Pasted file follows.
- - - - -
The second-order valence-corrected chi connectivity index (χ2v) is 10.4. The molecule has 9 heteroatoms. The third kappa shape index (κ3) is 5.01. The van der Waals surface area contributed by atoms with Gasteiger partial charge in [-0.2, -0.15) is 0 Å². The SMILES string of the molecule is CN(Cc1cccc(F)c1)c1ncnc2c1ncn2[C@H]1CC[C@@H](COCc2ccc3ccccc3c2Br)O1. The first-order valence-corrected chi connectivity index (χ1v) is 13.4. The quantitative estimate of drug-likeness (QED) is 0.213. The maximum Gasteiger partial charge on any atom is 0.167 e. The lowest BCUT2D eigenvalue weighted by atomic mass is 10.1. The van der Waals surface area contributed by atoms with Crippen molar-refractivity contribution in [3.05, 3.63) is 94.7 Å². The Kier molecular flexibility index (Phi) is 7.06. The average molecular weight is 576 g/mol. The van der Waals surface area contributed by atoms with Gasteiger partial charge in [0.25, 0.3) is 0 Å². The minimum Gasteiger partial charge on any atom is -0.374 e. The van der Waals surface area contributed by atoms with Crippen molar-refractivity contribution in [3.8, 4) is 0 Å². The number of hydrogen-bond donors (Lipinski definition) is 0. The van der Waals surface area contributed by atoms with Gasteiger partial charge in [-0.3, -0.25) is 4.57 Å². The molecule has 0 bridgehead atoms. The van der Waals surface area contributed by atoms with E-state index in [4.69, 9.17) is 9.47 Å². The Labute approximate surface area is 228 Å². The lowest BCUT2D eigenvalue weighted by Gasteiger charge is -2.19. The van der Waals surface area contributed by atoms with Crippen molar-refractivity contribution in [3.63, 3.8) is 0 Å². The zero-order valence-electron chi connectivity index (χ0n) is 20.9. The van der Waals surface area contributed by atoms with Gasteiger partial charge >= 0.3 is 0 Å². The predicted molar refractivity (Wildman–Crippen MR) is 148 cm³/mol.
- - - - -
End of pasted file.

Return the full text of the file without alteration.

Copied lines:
The second-order valence-corrected chi connectivity index (χ2v) is 10.4. The molecule has 9 heteroatoms. The third kappa shape index (κ3) is 5.01. The van der Waals surface area contributed by atoms with Gasteiger partial charge in [-0.2, -0.15) is 0 Å². The SMILES string of the molecule is CN(Cc1cccc(F)c1)c1ncnc2c1ncn2[C@H]1CC[C@@H](COCc2ccc3ccccc3c2Br)O1. The first-order valence-corrected chi connectivity index (χ1v) is 13.4. The quantitative estimate of drug-likeness (QED) is 0.213. The maximum Gasteiger partial charge on any atom is 0.167 e. The lowest BCUT2D eigenvalue weighted by atomic mass is 10.1. The van der Waals surface area contributed by atoms with Crippen molar-refractivity contribution in [3.05, 3.63) is 94.7 Å². The Kier molecular flexibility index (Phi) is 7.06. The average molecular weight is 576 g/mol. The van der Waals surface area contributed by atoms with Gasteiger partial charge in [0.25, 0.3) is 0 Å². The minimum Gasteiger partial charge on any atom is -0.374 e. The van der Waals surface area contributed by atoms with Crippen molar-refractivity contribution in [3.8, 4) is 0 Å². The number of hydrogen-bond donors (Lipinski definition) is 0. The van der Waals surface area contributed by atoms with Gasteiger partial charge in [-0.3, -0.25) is 4.57 Å². The molecule has 0 bridgehead atoms. The van der Waals surface area contributed by atoms with E-state index in [4.69, 9.17) is 9.47 Å². The Labute approximate surface area is 228 Å². The lowest BCUT2D eigenvalue weighted by Gasteiger charge is -2.19. The van der Waals surface area contributed by atoms with Crippen molar-refractivity contribution in [3.63, 3.8) is 0 Å². The zero-order valence-electron chi connectivity index (χ0n) is 20.9. The van der Waals surface area contributed by atoms with Gasteiger partial charge >= 0.3 is 0 Å². The predicted molar refractivity (Wildman–Crippen MR) is 148 cm³/mol.